As it turned out, Andrew’s find was incredibly fortuitous. Not only because he uncovered the largest and most complete specimens of their kind for the species to date, but because that section of beach only exposed new material to that degree once or twice every five years. The find also led to him meeting his hero, Sir Richard Attenborough, as well as Steve Etches, an established collector with forty years of research under his belt, and owner and curator of the Etches Collection Museum of Jurassic Marine Life. http://www.theetchescollection.org/home.  Amazingly, a few years later, Steve would personally uncover the second illium that matched Andrews’ specimen.

Pliosaurus macromerus ischiums and illiums combined. More heavily fragmented Ischium on the right found by Steve Etches.
Fossil hunter/sculptor Andrew Cocks, posing with the assembled Pliosaurus pelvis he donated to the Etches Collection Museum of Jurassic Marine Life

The excitement over Andrew’s discovery turned out to be far-reaching, and included commissions from both the Dorset County Museum (http://www.dorsetcountymuseum.org) and The Etches Collection Museum (to which Andrew has generously decided to donate his find) to do life-size and scientifically accurate reconstructions of the head of Pliosaurus macromerus. With the skeletal portions of Macromerus he had obtained at his disposal, Andrew compared his specimen to other known and more established taxon, including Pliosaurus kevani, and was able to accurately calculate its overall size and proportions.

Life-size reconstruction of P. macromerus, from The Etches Collection Museum.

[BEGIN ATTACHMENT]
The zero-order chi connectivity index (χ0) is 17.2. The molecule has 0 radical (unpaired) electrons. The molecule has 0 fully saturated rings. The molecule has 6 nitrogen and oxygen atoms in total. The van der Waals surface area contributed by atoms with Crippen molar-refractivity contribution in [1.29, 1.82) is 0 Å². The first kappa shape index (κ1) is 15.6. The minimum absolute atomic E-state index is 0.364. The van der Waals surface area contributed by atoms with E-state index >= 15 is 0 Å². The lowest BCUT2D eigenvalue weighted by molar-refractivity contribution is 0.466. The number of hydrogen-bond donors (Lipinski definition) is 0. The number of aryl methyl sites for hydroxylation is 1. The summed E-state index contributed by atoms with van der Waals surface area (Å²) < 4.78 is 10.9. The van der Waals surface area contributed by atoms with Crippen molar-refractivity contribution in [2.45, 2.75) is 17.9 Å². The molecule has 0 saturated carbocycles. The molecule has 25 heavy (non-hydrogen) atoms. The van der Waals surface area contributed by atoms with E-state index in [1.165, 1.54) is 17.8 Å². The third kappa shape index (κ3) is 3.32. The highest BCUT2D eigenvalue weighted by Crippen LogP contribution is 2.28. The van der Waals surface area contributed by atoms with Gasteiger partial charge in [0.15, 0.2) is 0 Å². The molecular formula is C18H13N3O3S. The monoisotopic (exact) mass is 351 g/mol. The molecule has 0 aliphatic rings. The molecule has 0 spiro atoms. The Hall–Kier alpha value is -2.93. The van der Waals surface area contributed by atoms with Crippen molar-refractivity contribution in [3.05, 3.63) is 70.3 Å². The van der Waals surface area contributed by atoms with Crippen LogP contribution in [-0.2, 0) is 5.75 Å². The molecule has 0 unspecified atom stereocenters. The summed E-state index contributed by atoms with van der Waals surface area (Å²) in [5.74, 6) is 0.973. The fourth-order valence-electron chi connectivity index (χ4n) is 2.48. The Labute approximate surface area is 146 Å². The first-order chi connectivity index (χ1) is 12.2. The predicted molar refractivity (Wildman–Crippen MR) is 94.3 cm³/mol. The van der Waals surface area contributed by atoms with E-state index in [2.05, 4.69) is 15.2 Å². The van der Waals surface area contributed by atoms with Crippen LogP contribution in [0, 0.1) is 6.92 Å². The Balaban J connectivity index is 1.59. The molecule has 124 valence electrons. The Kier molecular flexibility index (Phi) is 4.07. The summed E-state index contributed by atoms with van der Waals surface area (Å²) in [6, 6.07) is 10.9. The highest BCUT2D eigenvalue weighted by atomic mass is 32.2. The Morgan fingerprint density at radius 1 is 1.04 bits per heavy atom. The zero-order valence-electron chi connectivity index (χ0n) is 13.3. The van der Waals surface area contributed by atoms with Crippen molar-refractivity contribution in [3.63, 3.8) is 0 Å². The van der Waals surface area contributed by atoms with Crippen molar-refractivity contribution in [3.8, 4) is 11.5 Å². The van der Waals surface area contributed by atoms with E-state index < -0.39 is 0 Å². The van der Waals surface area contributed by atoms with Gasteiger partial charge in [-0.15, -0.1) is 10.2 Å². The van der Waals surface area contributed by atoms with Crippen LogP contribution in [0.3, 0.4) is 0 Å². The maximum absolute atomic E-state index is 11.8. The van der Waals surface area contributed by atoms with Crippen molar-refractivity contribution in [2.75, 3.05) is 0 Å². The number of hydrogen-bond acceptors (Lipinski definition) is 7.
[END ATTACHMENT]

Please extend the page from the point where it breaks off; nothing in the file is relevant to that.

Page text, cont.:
His specimen (keep in mind that there are fragmentary remains, including in the Etches Collection, that suggest the animal grew substantially larger) would have had a skull/mandible length of 2.4 meters (7.85 feet) equating to 2.6 meters fleshed (8.5 feet), with the largest tooth crowns exceeding 150 mm (6 inches). Using the established 5:1 ratio head-to-total-length formula for Jurassic pliosaurs (Naish),  Pliosaurus macromerus potentially reached 13 meters, or 42.5 feet (fleshed). Weight is debatable, but at that length, I calculate its mass at somewhere in the range of 28-30 short tons. Any way you slice it, it was an impressive animal; one that, when pitted against the heroes in my novels, makes for a truly terrifying antagonist.

Of course, there were larger pliosaurs, as pending posts will soon show.

P. macromerus to scale, adapted from media art.

I hope you’ve enjoyed my first spotlight on the amazing predators known as pliosaurs. And congratulations to Andrew and colleagues on an amazing find, as well as the incredible work he has crafted for museums and private collectors all over the world. To reach him for possible purchases, including his 1/10th scale version of a 15-meter pliosauridae like Pliosaurus funkei (“Predator X”) you can contact him at: https://www.facebook.com/profile.php?id=100015177461658


Max Hawthorne

*Evolution of the Sauropterygian Labyrinth With Increasingly Pelagic Lifestyles, (c) 2017 James M. Neenan et al

1/10th scale (1.5 meters) skeletal reconstruction of P. funkei by Andrew Cocks.